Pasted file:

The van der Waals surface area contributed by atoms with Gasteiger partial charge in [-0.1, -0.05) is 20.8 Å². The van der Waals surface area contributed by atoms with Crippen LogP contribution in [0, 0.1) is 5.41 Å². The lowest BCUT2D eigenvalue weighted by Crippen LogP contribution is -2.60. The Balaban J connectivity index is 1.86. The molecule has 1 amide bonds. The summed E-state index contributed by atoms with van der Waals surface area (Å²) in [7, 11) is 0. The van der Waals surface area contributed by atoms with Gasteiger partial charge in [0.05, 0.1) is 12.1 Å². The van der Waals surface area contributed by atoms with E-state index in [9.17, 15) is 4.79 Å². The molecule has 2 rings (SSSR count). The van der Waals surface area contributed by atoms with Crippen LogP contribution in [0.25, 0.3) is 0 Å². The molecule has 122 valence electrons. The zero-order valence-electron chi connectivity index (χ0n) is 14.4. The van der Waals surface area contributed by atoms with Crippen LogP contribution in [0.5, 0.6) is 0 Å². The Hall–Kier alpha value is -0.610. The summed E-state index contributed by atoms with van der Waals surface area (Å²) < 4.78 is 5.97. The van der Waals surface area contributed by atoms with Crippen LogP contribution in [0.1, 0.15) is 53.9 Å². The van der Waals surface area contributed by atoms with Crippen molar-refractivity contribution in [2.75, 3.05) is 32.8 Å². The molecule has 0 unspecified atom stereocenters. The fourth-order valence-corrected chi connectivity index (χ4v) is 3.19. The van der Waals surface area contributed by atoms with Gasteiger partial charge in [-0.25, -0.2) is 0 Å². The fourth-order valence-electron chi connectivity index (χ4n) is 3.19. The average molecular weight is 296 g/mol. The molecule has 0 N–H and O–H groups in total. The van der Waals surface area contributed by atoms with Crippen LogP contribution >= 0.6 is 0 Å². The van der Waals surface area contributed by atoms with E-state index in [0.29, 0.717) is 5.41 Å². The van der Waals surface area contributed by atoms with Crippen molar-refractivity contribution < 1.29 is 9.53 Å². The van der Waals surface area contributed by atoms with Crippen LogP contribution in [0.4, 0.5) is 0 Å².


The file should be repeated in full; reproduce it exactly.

The van der Waals surface area contributed by atoms with Gasteiger partial charge in [-0.1, -0.05) is 20.8 Å². The van der Waals surface area contributed by atoms with Crippen LogP contribution in [0, 0.1) is 5.41 Å². The lowest BCUT2D eigenvalue weighted by Crippen LogP contribution is -2.60. The Balaban J connectivity index is 1.86. The molecule has 1 amide bonds. The summed E-state index contributed by atoms with van der Waals surface area (Å²) in [7, 11) is 0. The van der Waals surface area contributed by atoms with Gasteiger partial charge in [0.05, 0.1) is 12.1 Å². The van der Waals surface area contributed by atoms with E-state index in [9.17, 15) is 4.79 Å². The molecule has 2 rings (SSSR count). The van der Waals surface area contributed by atoms with Crippen LogP contribution in [0.25, 0.3) is 0 Å². The molecule has 122 valence electrons. The zero-order valence-electron chi connectivity index (χ0n) is 14.4. The van der Waals surface area contributed by atoms with Crippen LogP contribution in [0.5, 0.6) is 0 Å². The Hall–Kier alpha value is -0.610. The summed E-state index contributed by atoms with van der Waals surface area (Å²) < 4.78 is 5.97. The van der Waals surface area contributed by atoms with Crippen LogP contribution in [0.1, 0.15) is 53.9 Å². The van der Waals surface area contributed by atoms with Crippen molar-refractivity contribution in [2.75, 3.05) is 32.8 Å². The molecule has 0 unspecified atom stereocenters. The fourth-order valence-corrected chi connectivity index (χ4v) is 3.19. The van der Waals surface area contributed by atoms with Gasteiger partial charge in [-0.25, -0.2) is 0 Å². The fourth-order valence-electron chi connectivity index (χ4n) is 3.19. The average molecular weight is 296 g/mol. The molecule has 0 N–H and O–H groups in total. The van der Waals surface area contributed by atoms with Crippen LogP contribution >= 0.6 is 0 Å². The van der Waals surface area contributed by atoms with E-state index in [0.29, 0.717) is 5.41 Å². The van der Waals surface area contributed by atoms with Crippen molar-refractivity contribution < 1.29 is 9.53 Å². The van der Waals surface area contributed by atoms with Crippen LogP contribution in [0.4, 0.5) is 0 Å².